Publications by authors named "Dong Phil Choi"

25 Publications

  • Page 1 of 1

Risk Factors Influencing the Occurrence and Severity of Symptomatic Dry Eye Syndrome: A Cross-sectional Study.

Ophthalmic Epidemiol 2021 Jan 31:1-7. Epub 2021 Jan 31.

Department of Preventive Medicine, Yonsei University College of Medicine , Seoul, Republic of Korea.

: We aimed to investigate the prevalence and risk factors of dry eye syndrome (DES) among a population-based cohort study.: This cross-sectional study was conducted on 475 subjects (184 men and 291 women) enrolled in the Study Group for Environmental Eye Disease at July 2013. Using the ocular surface disease index (OSDI), we measured the DES severity and defined DES as OSDI score ≥13. Current symptoms of DES and possible risk factors such as body mass index, occupations, comorbidities, exercise, smoking and drinking status were assessed by multivariate logistic regression.: Prevalence of DES was significantly higher in women (52.6%) than in men (41.9%) ( < .001). Compared to white-collar workers, blue-collar workers and unemployed persons showed significantly higher DES prevalence and severity. Compared to those with low BMI (<23.0 kg/m), people with extremely high BMI (≥30.0 kg/m) had significantly higher odds ratio (OR) of having DES after fully adjusted for sex, age, hypertension, diabetes, menopausal status, hormone replacement therapy, occupation, and lifestyle factors (OR: 2.83, 95% confidence interval: 1.04-7.71).: We found some novel factors which have been unknown to the relationship with DES through the five years observation of the cohort. The positive associations of unemployment status, blue-collar work, alcohol habit, and obesity with DES suggests a person's comprehensive condition, not individual factors, contribute significantly in developing DES. Further studies will be helpful to understand the underlying mechanisms.
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http://dx.doi.org/10.1080/09286586.2021.1879172DOI Listing
January 2021

Cohort Profile: The Cardiovascular and Metabolic Diseases Etiology Research Center Cohort in Korea.

Yonsei Med J 2019 Aug;60(8):804-810

Department of Preventive Medicine, Yonsei University College of Medicine, Seoul, Korea.

Mortalities from cardiovascular disease in Korea have decreased markedly over the past three decades. The major cardiovascular and metabolic risk factors, however, remain prevalent, and their burden on health is large. The Cardiovascular and Metabolic Diseases Etiology Research Center (CMERC) planned a cohort study in order to identify novel risk factors and to develop evidence-based prevention strategies of cardiovascular and metabolic diseases. The CMERC deliberately designed two prospective cohorts, a community-based general population cohort (the CMERC cohort) and its sister cohort (a hospital-based high-risk patient cohort), covering a broad spectrum of cardiovascular and metabolic diseases. This paper describes the CMERC cohort study of community-dwelling adults aged 30 to 64 years. A total of 8097 adults completed baseline measurement between 2013 and 2018. Baseline measurements assessed socio-demographic factors, medical history, health-related behaviors, psychological health, social network and support, anthropometry, body composition, and resting blood pressure and comprised electrocardiography, carotid artery ultrasonography, fasting blood analysis, and urinalysis. Both active follow-up through an annual telephone survey and a 5-year on-site health examination survey and passive follow-up through secondary data linkage with national databases, such as national death records, have been applied. Researchers interested in collaborative research may contact the corresponding author.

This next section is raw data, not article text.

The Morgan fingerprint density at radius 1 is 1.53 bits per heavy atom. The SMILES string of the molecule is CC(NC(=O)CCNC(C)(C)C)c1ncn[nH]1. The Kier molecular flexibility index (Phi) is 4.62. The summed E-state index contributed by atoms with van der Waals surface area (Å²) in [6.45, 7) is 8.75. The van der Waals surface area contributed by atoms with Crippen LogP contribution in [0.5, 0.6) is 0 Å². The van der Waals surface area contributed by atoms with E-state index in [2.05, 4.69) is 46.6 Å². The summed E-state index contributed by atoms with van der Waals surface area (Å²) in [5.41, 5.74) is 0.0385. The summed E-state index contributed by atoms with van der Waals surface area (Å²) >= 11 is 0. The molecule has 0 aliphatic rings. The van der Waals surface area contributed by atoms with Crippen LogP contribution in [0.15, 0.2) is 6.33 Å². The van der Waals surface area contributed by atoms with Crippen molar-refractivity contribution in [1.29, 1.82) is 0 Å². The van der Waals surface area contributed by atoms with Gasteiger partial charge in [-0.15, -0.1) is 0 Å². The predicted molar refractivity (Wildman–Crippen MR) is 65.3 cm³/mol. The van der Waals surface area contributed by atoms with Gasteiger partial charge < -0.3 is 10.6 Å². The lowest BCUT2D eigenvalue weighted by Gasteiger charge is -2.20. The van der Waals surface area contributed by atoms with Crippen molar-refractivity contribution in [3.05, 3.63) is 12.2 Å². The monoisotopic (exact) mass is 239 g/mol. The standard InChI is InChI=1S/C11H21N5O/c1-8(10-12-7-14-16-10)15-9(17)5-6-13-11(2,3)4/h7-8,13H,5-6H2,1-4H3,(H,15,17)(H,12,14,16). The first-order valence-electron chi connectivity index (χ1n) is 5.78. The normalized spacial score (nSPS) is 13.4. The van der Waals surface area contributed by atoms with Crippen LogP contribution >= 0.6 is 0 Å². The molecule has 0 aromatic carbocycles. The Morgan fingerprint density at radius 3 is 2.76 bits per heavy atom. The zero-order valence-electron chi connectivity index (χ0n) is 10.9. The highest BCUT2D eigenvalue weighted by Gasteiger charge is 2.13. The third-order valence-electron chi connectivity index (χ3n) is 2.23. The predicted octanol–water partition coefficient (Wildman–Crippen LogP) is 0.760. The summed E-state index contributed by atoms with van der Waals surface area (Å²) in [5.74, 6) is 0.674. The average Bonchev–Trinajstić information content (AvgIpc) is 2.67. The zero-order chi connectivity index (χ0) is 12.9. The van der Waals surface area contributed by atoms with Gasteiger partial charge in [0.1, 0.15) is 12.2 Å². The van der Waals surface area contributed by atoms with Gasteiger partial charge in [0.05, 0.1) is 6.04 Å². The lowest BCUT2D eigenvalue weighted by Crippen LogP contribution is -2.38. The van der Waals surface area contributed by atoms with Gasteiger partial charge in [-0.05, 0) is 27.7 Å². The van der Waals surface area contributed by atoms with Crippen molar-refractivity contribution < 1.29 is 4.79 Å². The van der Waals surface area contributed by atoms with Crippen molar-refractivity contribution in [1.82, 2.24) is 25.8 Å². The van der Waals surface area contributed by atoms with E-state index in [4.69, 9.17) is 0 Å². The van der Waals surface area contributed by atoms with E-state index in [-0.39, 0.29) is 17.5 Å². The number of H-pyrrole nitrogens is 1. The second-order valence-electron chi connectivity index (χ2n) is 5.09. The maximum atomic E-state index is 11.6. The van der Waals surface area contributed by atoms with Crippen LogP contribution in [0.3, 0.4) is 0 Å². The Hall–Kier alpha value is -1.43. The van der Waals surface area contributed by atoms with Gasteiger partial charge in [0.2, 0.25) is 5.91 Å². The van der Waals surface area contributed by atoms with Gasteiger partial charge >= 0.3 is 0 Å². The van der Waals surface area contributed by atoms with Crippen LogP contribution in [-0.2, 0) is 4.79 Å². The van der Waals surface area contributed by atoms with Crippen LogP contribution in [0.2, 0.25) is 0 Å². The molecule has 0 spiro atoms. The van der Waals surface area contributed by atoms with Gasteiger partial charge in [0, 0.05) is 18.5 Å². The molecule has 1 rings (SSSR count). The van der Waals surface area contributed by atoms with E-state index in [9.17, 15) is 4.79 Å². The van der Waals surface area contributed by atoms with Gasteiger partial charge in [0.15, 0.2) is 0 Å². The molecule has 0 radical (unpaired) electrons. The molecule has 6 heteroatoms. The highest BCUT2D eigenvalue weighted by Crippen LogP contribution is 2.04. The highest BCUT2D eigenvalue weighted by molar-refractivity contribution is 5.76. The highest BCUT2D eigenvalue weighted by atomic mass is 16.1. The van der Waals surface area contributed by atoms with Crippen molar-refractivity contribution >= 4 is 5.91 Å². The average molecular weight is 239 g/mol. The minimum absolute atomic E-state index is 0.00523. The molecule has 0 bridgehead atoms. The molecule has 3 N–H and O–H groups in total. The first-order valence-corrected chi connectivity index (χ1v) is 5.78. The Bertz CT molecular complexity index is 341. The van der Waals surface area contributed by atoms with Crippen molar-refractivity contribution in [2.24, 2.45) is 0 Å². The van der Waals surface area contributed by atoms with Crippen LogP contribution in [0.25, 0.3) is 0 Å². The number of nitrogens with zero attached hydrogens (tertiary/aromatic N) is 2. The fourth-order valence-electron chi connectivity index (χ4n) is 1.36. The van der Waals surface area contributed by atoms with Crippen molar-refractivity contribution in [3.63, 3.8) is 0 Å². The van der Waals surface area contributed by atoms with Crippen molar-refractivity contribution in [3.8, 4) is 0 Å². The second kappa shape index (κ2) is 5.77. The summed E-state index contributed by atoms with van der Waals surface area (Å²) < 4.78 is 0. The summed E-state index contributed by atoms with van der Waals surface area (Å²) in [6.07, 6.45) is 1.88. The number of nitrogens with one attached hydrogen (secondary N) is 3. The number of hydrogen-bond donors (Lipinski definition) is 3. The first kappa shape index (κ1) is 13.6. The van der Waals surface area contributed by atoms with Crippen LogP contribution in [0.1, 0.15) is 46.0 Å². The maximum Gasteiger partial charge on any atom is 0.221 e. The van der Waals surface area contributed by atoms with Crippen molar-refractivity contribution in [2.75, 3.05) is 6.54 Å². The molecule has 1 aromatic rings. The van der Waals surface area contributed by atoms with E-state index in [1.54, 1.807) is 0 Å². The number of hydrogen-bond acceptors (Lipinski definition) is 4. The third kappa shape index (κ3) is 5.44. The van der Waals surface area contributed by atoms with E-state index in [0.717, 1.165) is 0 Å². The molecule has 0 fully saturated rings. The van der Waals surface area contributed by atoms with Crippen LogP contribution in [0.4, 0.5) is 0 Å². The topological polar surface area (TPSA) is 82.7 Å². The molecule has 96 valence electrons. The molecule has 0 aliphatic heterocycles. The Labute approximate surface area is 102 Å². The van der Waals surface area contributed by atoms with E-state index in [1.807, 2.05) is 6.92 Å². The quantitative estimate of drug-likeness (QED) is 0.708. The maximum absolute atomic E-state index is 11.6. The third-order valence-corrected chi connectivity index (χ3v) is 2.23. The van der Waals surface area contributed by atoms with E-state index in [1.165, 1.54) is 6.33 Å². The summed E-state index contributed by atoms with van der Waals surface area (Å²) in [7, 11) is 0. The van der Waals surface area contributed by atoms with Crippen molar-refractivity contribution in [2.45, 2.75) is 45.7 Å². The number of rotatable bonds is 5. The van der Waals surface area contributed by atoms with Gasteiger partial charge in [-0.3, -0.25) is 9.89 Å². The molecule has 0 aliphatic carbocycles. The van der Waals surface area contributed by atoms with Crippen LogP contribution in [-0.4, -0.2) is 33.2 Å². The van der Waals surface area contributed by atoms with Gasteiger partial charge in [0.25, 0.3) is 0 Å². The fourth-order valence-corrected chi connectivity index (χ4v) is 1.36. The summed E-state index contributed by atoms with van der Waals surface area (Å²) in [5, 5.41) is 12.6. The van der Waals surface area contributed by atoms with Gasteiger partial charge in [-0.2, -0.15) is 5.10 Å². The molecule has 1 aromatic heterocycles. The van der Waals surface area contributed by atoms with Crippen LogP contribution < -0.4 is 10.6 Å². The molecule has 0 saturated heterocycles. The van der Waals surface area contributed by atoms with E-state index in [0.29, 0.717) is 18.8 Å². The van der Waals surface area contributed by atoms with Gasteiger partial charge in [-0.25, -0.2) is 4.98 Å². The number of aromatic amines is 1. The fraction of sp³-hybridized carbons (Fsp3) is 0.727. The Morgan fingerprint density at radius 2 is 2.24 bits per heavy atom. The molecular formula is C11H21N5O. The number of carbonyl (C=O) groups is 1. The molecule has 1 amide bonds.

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http://dx.doi.org/10.3349/ymj.2019.60.8.804DOI Listing
http://www.ncbi.nlm.nih.gov/pmc/articles/PMC6660443PMC
August 2019

Association between Changes in Anthropometric Indices and in Fasting Insulin Levels among Healthy Korean Adolescents: The JS High School Study.

Diabetes Metab J 2019 04 22;43(2):183-191. Epub 2019 Jan 22.

Cardiovascular and Metabolic Diseases Etiology Research Center, Yonsei University College of Medicine, Seoul, Korea.

Background: This study investigated the association between changes in anthropometric indices and fasting insulin levels among healthy adolescents and whether the association differed by baseline obesity status.